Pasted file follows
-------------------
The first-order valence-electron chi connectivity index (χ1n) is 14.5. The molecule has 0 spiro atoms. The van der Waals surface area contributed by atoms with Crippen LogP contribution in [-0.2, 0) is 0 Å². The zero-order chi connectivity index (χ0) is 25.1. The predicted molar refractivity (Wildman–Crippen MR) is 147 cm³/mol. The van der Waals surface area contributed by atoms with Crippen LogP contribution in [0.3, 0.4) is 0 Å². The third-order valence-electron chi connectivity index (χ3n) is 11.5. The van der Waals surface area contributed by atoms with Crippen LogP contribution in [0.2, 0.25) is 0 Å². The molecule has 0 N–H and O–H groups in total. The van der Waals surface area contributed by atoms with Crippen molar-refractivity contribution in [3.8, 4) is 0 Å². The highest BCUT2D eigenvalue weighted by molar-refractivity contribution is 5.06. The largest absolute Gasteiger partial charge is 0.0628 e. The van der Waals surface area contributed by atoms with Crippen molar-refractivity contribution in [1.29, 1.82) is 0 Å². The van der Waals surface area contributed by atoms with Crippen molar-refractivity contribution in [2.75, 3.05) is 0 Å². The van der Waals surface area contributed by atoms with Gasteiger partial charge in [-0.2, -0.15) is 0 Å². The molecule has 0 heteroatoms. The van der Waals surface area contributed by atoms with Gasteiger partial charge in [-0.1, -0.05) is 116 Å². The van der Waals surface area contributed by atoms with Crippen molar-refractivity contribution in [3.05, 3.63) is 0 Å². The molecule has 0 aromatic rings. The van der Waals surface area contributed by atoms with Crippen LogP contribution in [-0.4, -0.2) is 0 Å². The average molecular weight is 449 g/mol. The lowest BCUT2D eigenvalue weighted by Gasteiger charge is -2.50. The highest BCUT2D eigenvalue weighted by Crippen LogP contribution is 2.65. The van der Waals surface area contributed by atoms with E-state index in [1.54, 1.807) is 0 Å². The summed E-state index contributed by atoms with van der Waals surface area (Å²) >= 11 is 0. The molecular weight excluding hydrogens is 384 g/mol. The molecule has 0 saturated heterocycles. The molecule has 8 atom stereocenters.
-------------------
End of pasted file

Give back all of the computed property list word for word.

The first-order valence-electron chi connectivity index (χ1n) is 14.5. The molecule has 0 spiro atoms. The van der Waals surface area contributed by atoms with Crippen LogP contribution in [-0.2, 0) is 0 Å². The zero-order chi connectivity index (χ0) is 25.1. The predicted molar refractivity (Wildman–Crippen MR) is 147 cm³/mol. The van der Waals surface area contributed by atoms with Crippen LogP contribution in [0.3, 0.4) is 0 Å². The third-order valence-electron chi connectivity index (χ3n) is 11.5. The van der Waals surface area contributed by atoms with Crippen LogP contribution in [0.2, 0.25) is 0 Å². The molecule has 0 N–H and O–H groups in total. The van der Waals surface area contributed by atoms with Crippen molar-refractivity contribution in [3.8, 4) is 0 Å². The highest BCUT2D eigenvalue weighted by molar-refractivity contribution is 5.06. The largest absolute Gasteiger partial charge is 0.0628 e. The van der Waals surface area contributed by atoms with Crippen molar-refractivity contribution in [1.29, 1.82) is 0 Å². The van der Waals surface area contributed by atoms with Crippen molar-refractivity contribution in [2.75, 3.05) is 0 Å². The van der Waals surface area contributed by atoms with Gasteiger partial charge in [-0.2, -0.15) is 0 Å². The molecule has 0 heteroatoms. The van der Waals surface area contributed by atoms with Gasteiger partial charge in [-0.1, -0.05) is 116 Å². The van der Waals surface area contributed by atoms with Crippen molar-refractivity contribution in [3.05, 3.63) is 0 Å². The molecule has 0 aromatic rings. The van der Waals surface area contributed by atoms with Crippen LogP contribution in [-0.4, -0.2) is 0 Å². The average molecular weight is 449 g/mol. The lowest BCUT2D eigenvalue weighted by Gasteiger charge is -2.50. The highest BCUT2D eigenvalue weighted by Crippen LogP contribution is 2.65. The van der Waals surface area contributed by atoms with E-state index in [1.54, 1.807) is 0 Å². The summed E-state index contributed by atoms with van der Waals surface area (Å²) >= 11 is 0. The molecular weight excluding hydrogens is 384 g/mol. The molecule has 0 saturated heterocycles. The molecule has 8 atom stereocenters.